Sunday, November 6, 2011

The week Google really 'messed up'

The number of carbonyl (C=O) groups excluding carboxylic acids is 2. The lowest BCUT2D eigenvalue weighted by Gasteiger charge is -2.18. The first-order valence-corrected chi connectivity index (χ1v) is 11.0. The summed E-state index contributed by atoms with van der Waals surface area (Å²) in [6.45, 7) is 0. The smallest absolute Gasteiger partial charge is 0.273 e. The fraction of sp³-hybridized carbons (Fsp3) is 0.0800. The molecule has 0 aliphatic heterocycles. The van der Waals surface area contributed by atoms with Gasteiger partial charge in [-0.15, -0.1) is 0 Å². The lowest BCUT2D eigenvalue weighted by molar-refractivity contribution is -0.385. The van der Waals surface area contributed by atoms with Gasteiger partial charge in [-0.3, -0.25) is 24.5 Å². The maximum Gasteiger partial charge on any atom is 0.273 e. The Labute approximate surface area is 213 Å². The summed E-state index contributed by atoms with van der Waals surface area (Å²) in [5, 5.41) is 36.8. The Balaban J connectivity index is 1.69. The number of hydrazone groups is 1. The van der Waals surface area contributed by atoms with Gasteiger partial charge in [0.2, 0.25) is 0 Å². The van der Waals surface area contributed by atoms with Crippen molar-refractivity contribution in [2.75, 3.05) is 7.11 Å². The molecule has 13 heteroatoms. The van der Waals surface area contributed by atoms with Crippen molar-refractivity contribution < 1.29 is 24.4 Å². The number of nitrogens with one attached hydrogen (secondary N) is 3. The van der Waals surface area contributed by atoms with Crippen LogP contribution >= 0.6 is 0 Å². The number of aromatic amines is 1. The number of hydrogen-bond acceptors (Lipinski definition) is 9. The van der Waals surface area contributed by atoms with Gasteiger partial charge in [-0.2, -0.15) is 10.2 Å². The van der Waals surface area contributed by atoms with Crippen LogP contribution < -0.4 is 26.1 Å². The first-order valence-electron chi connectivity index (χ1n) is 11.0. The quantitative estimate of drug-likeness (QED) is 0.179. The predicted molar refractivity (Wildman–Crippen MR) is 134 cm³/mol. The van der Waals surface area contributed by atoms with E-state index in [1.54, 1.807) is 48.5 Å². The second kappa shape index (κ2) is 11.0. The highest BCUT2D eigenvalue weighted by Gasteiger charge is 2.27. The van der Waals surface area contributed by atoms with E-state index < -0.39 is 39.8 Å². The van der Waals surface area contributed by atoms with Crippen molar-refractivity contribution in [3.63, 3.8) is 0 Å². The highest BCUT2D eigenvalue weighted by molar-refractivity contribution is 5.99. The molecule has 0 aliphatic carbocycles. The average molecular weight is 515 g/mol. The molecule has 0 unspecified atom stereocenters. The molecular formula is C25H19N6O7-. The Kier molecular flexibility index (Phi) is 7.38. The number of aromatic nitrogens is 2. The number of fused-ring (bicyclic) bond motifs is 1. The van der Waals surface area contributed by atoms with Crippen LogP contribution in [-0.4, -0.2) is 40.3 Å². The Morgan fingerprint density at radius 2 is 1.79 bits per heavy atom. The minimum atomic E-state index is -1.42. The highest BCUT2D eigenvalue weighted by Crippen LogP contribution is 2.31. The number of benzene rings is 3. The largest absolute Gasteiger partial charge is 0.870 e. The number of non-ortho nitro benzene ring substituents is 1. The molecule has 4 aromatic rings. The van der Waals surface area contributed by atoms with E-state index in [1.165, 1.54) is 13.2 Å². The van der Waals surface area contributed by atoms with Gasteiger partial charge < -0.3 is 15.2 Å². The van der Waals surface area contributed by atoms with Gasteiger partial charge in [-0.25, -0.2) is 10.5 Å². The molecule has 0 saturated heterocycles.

A harsh report from CNN Tech this week announced that Google has once again produced "another disaster" with its releasing of the Gmail app for iOS. The company posted "The iOS app we launched today contained a bug with notifications. We have pulled the app to fix the problem. Sorry we messed up." This is not very comforting to see from one of the largest internet technology companies. The real problem is that this is just one of a long list of things that Google has failed to produce properly. Only two weeks prior, an update to Google Reader was produced and pulled within the same hour. These recent botches are digging at Google's image as an innovative company which brings into question the elasticity of its customers. If Google keeps releasing disappointing products, people may stop being excited about the company as a whole. How long will costumers trust Google and its products? MG Siegler, a tech pundit, wrote that "They release something, and I no longer have any faith that it's going to be any good." He went on to explain that Google does not have the reputation and consumer inelasticity as companies like Apple has because of the trustworthiness, or lack there of, in their products. Recently, Google has been marked by its attempt at Google+ and Google Latitude, which have both been seen as miserable efforts to compete with Facebook. Google is trying to create substitutes for popular products but it is backfiring on them because of the elasticity of their products. Customers don't care about the Google name on the product, if the price keeps going up on the products that don't work properly, consumers will look for other options. Siegler continued with, "When you release sub-par products, you look sub-par yourself. Customers don't care what platform it's on, and don't care what politics are going on behind the scenes at the company. If you release s---, you look like s---. It's much better to release nothing at all." At the moment, it is in one's self-interest to stay away from Google products until they can prove themselves to put out trustworthy products at reasonable prices, but until then, customers demand for Google products will remain very elastic.

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